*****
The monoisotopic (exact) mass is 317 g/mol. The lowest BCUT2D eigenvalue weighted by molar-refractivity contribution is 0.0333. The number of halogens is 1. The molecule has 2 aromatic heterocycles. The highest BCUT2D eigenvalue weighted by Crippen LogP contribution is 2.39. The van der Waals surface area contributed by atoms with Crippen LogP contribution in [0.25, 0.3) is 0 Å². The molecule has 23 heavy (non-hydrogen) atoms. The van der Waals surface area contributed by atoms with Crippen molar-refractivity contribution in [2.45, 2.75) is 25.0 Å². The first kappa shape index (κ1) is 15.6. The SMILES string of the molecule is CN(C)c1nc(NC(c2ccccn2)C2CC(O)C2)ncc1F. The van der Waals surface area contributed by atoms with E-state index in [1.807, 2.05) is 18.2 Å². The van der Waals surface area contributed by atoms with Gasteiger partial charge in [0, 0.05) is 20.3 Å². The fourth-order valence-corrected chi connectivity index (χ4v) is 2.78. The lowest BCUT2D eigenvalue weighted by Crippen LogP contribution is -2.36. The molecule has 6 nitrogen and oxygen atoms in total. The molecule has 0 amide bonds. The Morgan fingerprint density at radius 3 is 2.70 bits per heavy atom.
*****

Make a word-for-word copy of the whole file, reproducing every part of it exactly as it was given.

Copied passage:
The monoisotopic (exact) mass is 317 g/mol. The lowest BCUT2D eigenvalue weighted by molar-refractivity contribution is 0.0333. The number of halogens is 1. The molecule has 2 aromatic heterocycles. The highest BCUT2D eigenvalue weighted by Crippen LogP contribution is 2.39. The van der Waals surface area contributed by atoms with Crippen LogP contribution in [0.25, 0.3) is 0 Å². The molecule has 23 heavy (non-hydrogen) atoms. The van der Waals surface area contributed by atoms with Crippen molar-refractivity contribution in [2.45, 2.75) is 25.0 Å². The first kappa shape index (κ1) is 15.6. The SMILES string of the molecule is CN(C)c1nc(NC(c2ccccn2)C2CC(O)C2)ncc1F. The van der Waals surface area contributed by atoms with E-state index in [1.807, 2.05) is 18.2 Å². The van der Waals surface area contributed by atoms with Gasteiger partial charge in [0, 0.05) is 20.3 Å². The fourth-order valence-corrected chi connectivity index (χ4v) is 2.78. The lowest BCUT2D eigenvalue weighted by Crippen LogP contribution is -2.36. The molecule has 6 nitrogen and oxygen atoms in total. The molecule has 0 amide bonds. The Morgan fingerprint density at radius 3 is 2.70 bits per heavy atom.